The Stratosphere and Ozone

What is the Ozone Layer?

The existence of ozone in the Earth’s atmosphere is a characteristic not found for other planets. Over a long period of time, biological activity accumulated oxygen in the atmosphere that then formed and maintained an ozone layer due to the the sun’s ultraviolet rays (Figure 1). Due to the existence of this ozone layer, maximum air temperature layers have formed at heights of 10-80km alongside the spreading of a rich biosphere at the land surface. This makes up the stratosphere (~50km) and mesosphere which, when combined, are called the Middle Atmosphere.

State of ozone and water vapor sonde observations for Hokkaido (left) and an example of ozone and air temperature altitudinal distribution(Right, Mar. 29, 2004):

From the tropopause (which has an altitude of approximately 10km in this example), the concentration of ozone rapidly increases and reaches its maximum around 20km. This is the ozone layer. On the other hand, air temperature reaches its maximum at the stratopause (altitude of approximately 50km).

The Photochemical, Dynamic, and Transport Processes Controlling the Ozone Layer

Ozone layer variations are decided by dynamic and transport processes of a broad spatio-temporal scale, from photochemical processes whereby various atmospheric trace components are entangled, and large-scale disturbances from turbulent diffusion, to average meridional plane circulation. The destruction of the ozone layer, a representative example of global environmental issues, and its Antarctic ozone hole, are strongly connected to Freon emitted from industrial activities. Humans have disrupted the ozone’s photochemical processes. On the other hand, in the meso-layer atmosphere dynamics field, momentum transport due to various atmospheric waves diffused from the troposphere plays an important role. The interaction of waves and average zonal winds has brought about the quasi-biennial oscillation (QBO) of equatorial zonal winds, sudden warming of the stratospheric layer at high latitude regions (Figure 2), and other extremely intriguing geophysical fluid phenomena.

An Example of Sudden Stratospheric Warming:

This example involves temporal changes at an altitude at 10hPA (the mid-section of the stratosphere, an approximate altitude of 30km) centering on the North Pole. We can see the division, over several days, of the low-pressure (cold color) and high-pressure (warm color) portions. This large scale wave activity even corresponds with occasional temperature increases in the winter of 40℃ at the middle layer of the stratosphere.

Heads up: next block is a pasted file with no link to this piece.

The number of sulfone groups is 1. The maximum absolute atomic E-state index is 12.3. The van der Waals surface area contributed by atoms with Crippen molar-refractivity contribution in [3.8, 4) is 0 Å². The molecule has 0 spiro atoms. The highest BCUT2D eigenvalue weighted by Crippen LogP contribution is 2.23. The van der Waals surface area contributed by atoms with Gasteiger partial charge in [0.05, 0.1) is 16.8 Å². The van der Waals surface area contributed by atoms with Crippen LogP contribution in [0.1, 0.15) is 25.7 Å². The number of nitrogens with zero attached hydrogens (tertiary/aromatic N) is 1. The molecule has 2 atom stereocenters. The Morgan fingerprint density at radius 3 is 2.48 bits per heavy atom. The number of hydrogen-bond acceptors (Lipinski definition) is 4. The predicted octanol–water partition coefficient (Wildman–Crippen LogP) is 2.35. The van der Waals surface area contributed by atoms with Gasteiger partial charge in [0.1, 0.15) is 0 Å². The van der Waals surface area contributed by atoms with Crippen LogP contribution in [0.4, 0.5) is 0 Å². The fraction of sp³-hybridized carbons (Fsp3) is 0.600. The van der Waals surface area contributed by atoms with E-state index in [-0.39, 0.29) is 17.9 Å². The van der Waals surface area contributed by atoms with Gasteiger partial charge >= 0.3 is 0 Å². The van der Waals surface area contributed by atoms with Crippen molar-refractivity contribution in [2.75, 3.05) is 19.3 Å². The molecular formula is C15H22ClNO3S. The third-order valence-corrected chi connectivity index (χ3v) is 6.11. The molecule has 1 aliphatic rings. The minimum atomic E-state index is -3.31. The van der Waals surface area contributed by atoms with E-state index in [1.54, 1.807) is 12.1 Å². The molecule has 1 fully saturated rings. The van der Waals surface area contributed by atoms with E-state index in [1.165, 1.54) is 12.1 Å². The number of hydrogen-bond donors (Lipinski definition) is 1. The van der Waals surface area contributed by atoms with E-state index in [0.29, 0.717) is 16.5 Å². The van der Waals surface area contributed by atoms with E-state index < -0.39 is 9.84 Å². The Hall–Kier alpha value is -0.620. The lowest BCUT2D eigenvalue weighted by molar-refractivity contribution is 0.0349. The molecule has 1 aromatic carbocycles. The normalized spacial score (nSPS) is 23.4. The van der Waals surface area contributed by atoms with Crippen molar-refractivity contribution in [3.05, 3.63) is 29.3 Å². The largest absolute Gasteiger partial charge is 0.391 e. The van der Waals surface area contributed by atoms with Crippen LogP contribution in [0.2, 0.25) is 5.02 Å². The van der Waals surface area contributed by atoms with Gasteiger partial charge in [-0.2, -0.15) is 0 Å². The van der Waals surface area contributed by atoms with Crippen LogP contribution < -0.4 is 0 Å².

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Research Theme – Linking the Troposphere and Stratosphere

The stratosphere and troposphere interact with matter and momentum in several different ways. The linkage or interaction of these spheres is currently one of the hottest research topics in atmospheric science. We run large scale observational campaigns in the tropics, numerical experiments using atmospheric circulation models, and statistical analysis using several types of meteorological data with the awareness of issues such as, “What route do trace components of the troposphere take, and which process do they use, to penetrate the stratosphere and impact the ozone layer” (Figure 3), “In what form does a dynamic coupling of the stratosphere and troposphere manifest itself. In particular, does the stratosphere have a dynamic impact on the troposphere, and if it does, what dynamic processes does this involve?”

Schematic diagram of matter transport processes for the tropical tropopause region (left) and ozonesonde observations for the tropics (Republic of Kiribati, Christmas Island) (right):

It has become known that a special tropical systemization of cumulus clouds brings about large-scale atmospheric wave motion in the tropopause region that forms a distinctive transport pathway. While using special observational equipment, we also endeavor to observationally clarify the dynamic, microphysical, and photochemical processes for the tropical tropopause region (clicking the picture will bring up the “SOWER” observation project homepage.)